Autumn in the North Cemetery.

Sixty miles west of Boston, Massachusetts there is the small New England town of Sturbridge. Located at the junction of I-90 (The Mass Pike), and I-84 it has become known as the "Crossroads of New England". The town was first settled over 300 years ago, and like other small New England towns it has grown just enough over the years to be in a difficult place today. How do we embrace the future without forgetting how we got to our present? How do we attract the right kind of growth, and maintain who we are? And, what about our culture out here in Central Massachusetts?

These pages will cause one to think about how to protect what we have, our future direction, and how to move on in the very best way.

Those thoughts, and other ramblings, will hopefully inspire more thought, conversation, action, and occasionally a smile...

...seems to be working so far

Saturday, May 24, 2014

An Inexpensive Fix

Ever sit and think why something was, and how it could be made better?  Of course you have.  Passive fixing accounts for much of what occurs around us.

I am sure many of you have driven south of Route 148, and stopped at the lights at the intersection with Route 20.  And, most of you know that you must yield to oncoming traffic if you are going to turn left.


Well, you do, but most of you don't.

I have seen close calls, obscene gestures, and hands flying up, and off the wheel in exasperation at this intersection, and it doesn't have to be that way.  People just need to be reminded to yield.  Those yellow triangle signs we see at merges are there to remind us to Yield; so are stop signs.  As drivers we need to be reminded, alerted, and instructed as we drive.  Experience, common sense, and knowledge can only help us so far.

At the intersection of Route 148, and Route 20 there is the need for a reminder.  A sign placed on the large metal support for the traffic lights where Holland Road and Route 20 meet, and facing towards Route 148, and another placed on the wire light  supports over the intersection would be very good reminders.  This past week I received an email from a fellow Fiskdale resident expressing the same concerns.  That email prompted me to write today.  Thank you, Hoyle.

This is not an expensive fix, but as with the No Turn On Red signs at Hobbs Brook, it is necessary.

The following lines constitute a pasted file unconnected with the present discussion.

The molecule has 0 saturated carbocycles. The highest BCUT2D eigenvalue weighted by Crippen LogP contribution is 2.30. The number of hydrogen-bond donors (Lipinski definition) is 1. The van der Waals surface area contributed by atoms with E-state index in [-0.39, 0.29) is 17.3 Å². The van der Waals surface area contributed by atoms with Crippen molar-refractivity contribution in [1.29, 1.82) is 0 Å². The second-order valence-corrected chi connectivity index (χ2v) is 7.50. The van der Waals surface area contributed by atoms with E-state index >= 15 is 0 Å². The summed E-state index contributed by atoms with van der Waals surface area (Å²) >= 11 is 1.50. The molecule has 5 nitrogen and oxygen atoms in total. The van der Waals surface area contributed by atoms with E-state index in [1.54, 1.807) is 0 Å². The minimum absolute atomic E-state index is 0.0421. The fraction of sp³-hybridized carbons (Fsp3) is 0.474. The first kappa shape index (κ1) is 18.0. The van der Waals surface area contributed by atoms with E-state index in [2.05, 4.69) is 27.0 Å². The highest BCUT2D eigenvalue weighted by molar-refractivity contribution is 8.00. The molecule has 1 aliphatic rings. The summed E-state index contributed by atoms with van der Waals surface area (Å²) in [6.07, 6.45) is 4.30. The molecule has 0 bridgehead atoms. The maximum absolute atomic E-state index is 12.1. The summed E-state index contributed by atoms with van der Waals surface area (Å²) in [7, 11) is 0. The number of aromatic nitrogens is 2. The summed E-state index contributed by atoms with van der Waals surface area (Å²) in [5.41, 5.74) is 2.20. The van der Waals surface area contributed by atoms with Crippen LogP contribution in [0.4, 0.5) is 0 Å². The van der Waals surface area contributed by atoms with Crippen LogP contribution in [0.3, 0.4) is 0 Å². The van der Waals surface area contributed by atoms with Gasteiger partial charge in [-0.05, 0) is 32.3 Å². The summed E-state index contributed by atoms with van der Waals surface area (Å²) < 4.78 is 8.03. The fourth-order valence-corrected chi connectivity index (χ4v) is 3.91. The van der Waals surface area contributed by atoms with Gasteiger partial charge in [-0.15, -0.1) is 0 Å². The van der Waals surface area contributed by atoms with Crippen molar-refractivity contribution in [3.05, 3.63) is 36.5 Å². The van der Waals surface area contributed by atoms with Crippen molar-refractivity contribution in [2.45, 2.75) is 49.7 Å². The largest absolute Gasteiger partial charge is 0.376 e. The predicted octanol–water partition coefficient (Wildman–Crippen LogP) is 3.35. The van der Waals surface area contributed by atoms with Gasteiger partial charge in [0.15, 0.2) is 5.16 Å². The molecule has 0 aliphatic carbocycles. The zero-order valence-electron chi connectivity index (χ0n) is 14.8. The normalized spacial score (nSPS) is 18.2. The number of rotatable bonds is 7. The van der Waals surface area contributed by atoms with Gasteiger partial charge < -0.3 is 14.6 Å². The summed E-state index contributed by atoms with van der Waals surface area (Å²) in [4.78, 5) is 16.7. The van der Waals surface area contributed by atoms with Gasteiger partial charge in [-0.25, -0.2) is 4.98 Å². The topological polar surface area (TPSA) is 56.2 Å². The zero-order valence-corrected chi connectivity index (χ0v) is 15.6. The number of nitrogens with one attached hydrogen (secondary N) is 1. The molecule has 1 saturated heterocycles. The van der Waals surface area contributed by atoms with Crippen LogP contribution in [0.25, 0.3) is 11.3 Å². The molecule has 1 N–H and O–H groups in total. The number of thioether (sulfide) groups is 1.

I have forwarded the email I recieved to  to Selectman Moran, Greg Morse of the Highway Department, and Chief Ford.  All of these men consider public safety to be a priority.

I'll let you know when I hear back.


  1. As a driver who turns right from Holland Road on a daily basis I much appreciate your suggestion. Can't count the number of times I've had near misses with people turning left from 148. I'm one of those who throw up my arms and wonder where these people learned how to drive.

  2. Same as Karen i always take a right. I know i have the right of way so i go. I usually mouth a few choice words with a head shake. How about a little police presence at the intersection. Failure to yield is a traffic violation if i am not mistaken...

  3. Keren BourdeauSunday, May 25, 2014

    Just imagine the possibilities if a roundabout is constructed. If people can't comprehend traffic flow at a light how will they ever figure out a circle?

  4. I am usually the driver turning left onto Rt.20 from Rt.148. I'm one of those who yield to the opposing traffic from Holland Rd. To me it's a no brainer, but I've had drivers behind me blow their horns in a futile attempt to get me to turn in front of the opposing traffic. I also see traffic from Holland road hesitate as if they're expecting to have traffic turn in front of them. The configuration of the intersection isn't THAT much different than a typical 90 degree intersection, but your suggested signage is a good one.


Anonymous comments not accepted, and will be rejected. Please use your full name. Choose "Name / URL" and enter your name, and your name ONLY. Leave "URL" blank.